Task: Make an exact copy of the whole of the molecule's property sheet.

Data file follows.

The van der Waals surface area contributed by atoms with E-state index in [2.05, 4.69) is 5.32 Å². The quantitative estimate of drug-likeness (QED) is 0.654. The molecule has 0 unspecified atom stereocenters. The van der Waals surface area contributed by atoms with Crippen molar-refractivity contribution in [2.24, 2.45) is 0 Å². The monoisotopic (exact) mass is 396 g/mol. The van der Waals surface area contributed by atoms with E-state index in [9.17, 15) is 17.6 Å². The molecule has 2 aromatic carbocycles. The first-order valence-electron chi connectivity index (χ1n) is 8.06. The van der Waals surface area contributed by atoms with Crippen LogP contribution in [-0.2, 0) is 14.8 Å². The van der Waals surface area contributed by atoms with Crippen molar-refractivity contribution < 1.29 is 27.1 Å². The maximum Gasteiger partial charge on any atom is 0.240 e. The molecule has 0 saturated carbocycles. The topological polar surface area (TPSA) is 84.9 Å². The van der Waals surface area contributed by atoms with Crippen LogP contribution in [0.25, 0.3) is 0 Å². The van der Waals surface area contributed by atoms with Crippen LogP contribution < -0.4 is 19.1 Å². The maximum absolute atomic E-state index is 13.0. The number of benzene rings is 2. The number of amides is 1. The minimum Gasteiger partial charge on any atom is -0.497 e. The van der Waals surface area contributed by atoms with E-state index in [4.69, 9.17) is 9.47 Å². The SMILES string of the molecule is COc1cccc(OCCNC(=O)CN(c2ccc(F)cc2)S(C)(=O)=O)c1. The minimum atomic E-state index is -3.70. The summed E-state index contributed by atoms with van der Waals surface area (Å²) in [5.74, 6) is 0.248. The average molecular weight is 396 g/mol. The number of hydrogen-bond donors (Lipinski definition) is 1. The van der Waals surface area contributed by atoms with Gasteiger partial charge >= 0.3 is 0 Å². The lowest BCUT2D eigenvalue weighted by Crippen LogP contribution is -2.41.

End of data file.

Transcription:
The van der Waals surface area contributed by atoms with E-state index in [2.05, 4.69) is 5.32 Å². The quantitative estimate of drug-likeness (QED) is 0.654. The molecule has 0 unspecified atom stereocenters. The van der Waals surface area contributed by atoms with Crippen molar-refractivity contribution in [2.24, 2.45) is 0 Å². The monoisotopic (exact) mass is 396 g/mol. The van der Waals surface area contributed by atoms with E-state index in [9.17, 15) is 17.6 Å². The molecule has 2 aromatic carbocycles. The first-order valence-electron chi connectivity index (χ1n) is 8.06. The van der Waals surface area contributed by atoms with Crippen LogP contribution in [-0.2, 0) is 14.8 Å². The van der Waals surface area contributed by atoms with Crippen molar-refractivity contribution < 1.29 is 27.1 Å². The maximum Gasteiger partial charge on any atom is 0.240 e. The molecule has 0 saturated carbocycles. The topological polar surface area (TPSA) is 84.9 Å². The van der Waals surface area contributed by atoms with Crippen LogP contribution in [0.25, 0.3) is 0 Å². The van der Waals surface area contributed by atoms with Crippen LogP contribution < -0.4 is 19.1 Å². The maximum absolute atomic E-state index is 13.0. The number of benzene rings is 2. The number of amides is 1. The minimum Gasteiger partial charge on any atom is -0.497 e. The van der Waals surface area contributed by atoms with E-state index in [4.69, 9.17) is 9.47 Å². The SMILES string of the molecule is COc1cccc(OCCNC(=O)CN(c2ccc(F)cc2)S(C)(=O)=O)c1. The minimum atomic E-state index is -3.70. The summed E-state index contributed by atoms with van der Waals surface area (Å²) in [5.74, 6) is 0.248. The average molecular weight is 396 g/mol. The number of hydrogen-bond donors (Lipinski definition) is 1. The van der Waals surface area contributed by atoms with Gasteiger partial charge >= 0.3 is 0 Å². The lowest BCUT2D eigenvalue weighted by Crippen LogP contribution is -2.41.